I think the league is still talking about Sonny Milano’s meta-human goal last night against Dallas. If you haven’t seen it yet, I highly recommend you check out the former Cleveland Monster’s skillset in action. Still, Milano’s future with the Blue Jackets remains unclear. There’s some questionable play that makes his longevity with the team teeter.
He can’t come back to the Monsters because he would need to clear waivers and another team would most certainly nab him before then. A trade is tough because there hasn’t seem to have been a lot of interest around the league to give something up for him. As for now, Milano will continue to don the red, white and blue.
Speaking of trades and guys that are no longer here, forward Ryan Dzingel comes to mind. Columbus made a trade for Dzingel at last year’s deal deadline, which ultimately turned out to be an expensive rental for the former Senator and Jacket. Amid the free agency exodus the Blue Jackets experienced this past summer, the departures of Panarin, Bobrovsky and Duchene were all well-documented and highly publicized.
Dzingel’s move to Carolina, not so much.
As a weekly listener to the CBJ in 30 podcast from Bob McElligott, who also calls the Jackets games on Columbus radio, I thought he would probably be the best able to answer my question on how and why Ryan Dzingel is no longer on the team. I directed my Monday mailbag tweet to Mr. McElligott asking if GM Jarmo Kekalainen ever offered a contract to Dzingel.
Not only did McElligott address my question, he provided a most in-depth reply.
“I don’t think there was an offer made to him. I don’t know that 100%…Let me tell you something. Now that he’s gone, just let me tell you something. Look, Ryan Dzingel is a fine NHL player. I know he’s a former Buckeye and I know a lot of people here put a lot of stock into that. When he was here last year, I guess he did some good things, but look, was he the player, do you feel that the Blue Jackets got their worth out of him for Anthony Duclair and two second round picks?”
Well, when McElligott puts it that way, it’s a sudden wake-up moment that no, the team absolutely did not get their worth out of him.
McElligott continues, “You know and I know they did not, okay? And it is overpayment for a guy that was only here for a short period of time, but that guy was supposed to do more, and he didn’t! Quite frankly, he didn’t. He was a scratch in the playoffs. That’s all you need to know about Ryan Dzingel.”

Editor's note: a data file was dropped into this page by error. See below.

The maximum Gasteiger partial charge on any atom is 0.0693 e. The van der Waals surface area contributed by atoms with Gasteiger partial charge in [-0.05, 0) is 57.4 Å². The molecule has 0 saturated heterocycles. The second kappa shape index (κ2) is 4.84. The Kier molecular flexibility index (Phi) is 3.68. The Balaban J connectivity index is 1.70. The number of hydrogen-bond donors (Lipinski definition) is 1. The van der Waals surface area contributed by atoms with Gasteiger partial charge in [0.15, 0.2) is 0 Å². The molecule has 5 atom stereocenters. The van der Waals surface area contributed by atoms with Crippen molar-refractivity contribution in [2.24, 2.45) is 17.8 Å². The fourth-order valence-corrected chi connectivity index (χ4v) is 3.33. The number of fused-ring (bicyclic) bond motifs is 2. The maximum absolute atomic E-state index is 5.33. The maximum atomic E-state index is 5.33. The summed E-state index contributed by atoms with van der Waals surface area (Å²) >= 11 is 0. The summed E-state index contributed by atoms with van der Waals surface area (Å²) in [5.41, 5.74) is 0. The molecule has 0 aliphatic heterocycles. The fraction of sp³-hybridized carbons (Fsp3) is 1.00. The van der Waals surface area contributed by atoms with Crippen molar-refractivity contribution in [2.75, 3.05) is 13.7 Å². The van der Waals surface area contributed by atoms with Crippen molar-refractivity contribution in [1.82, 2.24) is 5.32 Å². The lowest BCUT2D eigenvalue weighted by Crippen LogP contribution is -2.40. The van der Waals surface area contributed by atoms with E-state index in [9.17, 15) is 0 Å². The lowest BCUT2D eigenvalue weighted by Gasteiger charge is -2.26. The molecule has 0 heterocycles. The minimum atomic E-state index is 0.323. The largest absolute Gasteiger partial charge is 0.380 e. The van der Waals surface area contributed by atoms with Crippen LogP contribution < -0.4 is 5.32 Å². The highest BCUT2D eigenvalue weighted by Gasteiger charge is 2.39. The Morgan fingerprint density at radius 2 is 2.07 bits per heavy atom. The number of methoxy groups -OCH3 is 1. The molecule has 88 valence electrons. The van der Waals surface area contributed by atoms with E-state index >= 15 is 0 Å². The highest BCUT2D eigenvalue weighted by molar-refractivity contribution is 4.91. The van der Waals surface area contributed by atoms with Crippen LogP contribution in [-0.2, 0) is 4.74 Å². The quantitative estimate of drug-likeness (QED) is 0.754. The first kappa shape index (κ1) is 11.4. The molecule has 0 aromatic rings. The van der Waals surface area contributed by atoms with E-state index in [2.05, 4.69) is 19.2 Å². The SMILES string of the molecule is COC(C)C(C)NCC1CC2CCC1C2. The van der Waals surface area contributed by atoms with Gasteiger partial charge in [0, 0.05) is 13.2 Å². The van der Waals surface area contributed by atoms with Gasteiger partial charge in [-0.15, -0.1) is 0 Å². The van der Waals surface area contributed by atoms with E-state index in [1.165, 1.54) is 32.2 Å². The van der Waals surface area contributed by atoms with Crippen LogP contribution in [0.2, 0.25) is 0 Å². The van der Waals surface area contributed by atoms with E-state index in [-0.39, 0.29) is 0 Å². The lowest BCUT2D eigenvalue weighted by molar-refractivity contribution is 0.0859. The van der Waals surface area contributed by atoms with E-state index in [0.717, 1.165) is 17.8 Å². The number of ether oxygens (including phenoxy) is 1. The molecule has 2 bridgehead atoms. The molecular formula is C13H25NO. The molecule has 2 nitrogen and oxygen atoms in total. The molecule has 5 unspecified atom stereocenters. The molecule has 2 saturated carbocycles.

The words came as a bit of a surprise, especially since he was a healthy omission from the post season roster. In hindsight, I guess I never did see the forward out there against Boston in the second round. Now just when you thought that was the end of the Dzingel talk, Bob McElligott added a little more context to the situation.
“Personally, I did not like dealing with him. I didn’t. He was, um, he was tough…He was just a struggle. If I had my choice, whether to go to him or stay away from him, I’d stay away. That was me personally. He didn’t fit in is what I’m trying to tell you. If that’s me, that tells me something about how he fits in or doesn’t fit in. I’m not speaking for any of the other guys. I’m not speaking for the organization. I’m speaking from just being a person and observing things…I didn’t find him pleasant to be around and the Blue Jackets didn’t make him an offer, okay? I don’t know if those two things coincide, but there’s a good chance.”
Bob McElligott delivers a high quality podcast and it was an honest and detailed reply like this that makes me continue to appreciate the commentator and his work. It also undoubtedly answered my question on the mystery surrounding Ryan Dzingel’s exit, of which I am now pretty educated on.
So, there you have it, folks. If you were wondering why Dzingel left, now you know, or at least have some very good insight on why that was one of the shortest stays for anyone on the Blue Jackets roster.